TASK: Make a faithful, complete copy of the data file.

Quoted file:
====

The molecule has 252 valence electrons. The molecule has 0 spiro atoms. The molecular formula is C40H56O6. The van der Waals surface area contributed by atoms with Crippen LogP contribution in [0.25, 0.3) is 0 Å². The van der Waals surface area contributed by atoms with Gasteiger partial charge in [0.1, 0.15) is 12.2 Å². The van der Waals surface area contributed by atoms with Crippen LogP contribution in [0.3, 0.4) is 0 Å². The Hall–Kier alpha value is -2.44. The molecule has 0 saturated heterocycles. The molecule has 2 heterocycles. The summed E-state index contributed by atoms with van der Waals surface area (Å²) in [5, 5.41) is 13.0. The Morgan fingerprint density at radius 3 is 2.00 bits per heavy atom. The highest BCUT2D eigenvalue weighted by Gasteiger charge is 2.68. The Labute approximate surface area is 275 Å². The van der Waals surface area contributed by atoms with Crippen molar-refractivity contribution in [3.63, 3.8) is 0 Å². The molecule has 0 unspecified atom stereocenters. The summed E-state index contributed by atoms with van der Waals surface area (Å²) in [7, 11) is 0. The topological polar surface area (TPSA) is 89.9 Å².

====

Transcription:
The molecule has 252 valence electrons. The molecule has 0 spiro atoms. The molecular formula is C40H56O6. The van der Waals surface area contributed by atoms with Crippen LogP contribution in [0.25, 0.3) is 0 Å². The van der Waals surface area contributed by atoms with Gasteiger partial charge in [0.1, 0.15) is 12.2 Å². The van der Waals surface area contributed by atoms with Crippen LogP contribution in [0.3, 0.4) is 0 Å². The Hall–Kier alpha value is -2.44. The molecule has 0 saturated heterocycles. The molecule has 2 heterocycles. The summed E-state index contributed by atoms with van der Waals surface area (Å²) in [5, 5.41) is 13.0. The Morgan fingerprint density at radius 3 is 2.00 bits per heavy atom. The highest BCUT2D eigenvalue weighted by Gasteiger charge is 2.68. The Labute approximate surface area is 275 Å². The van der Waals surface area contributed by atoms with Crippen molar-refractivity contribution in [3.63, 3.8) is 0 Å². The molecule has 0 unspecified atom stereocenters. The summed E-state index contributed by atoms with van der Waals surface area (Å²) in [7, 11) is 0. The topological polar surface area (TPSA) is 89.9 Å².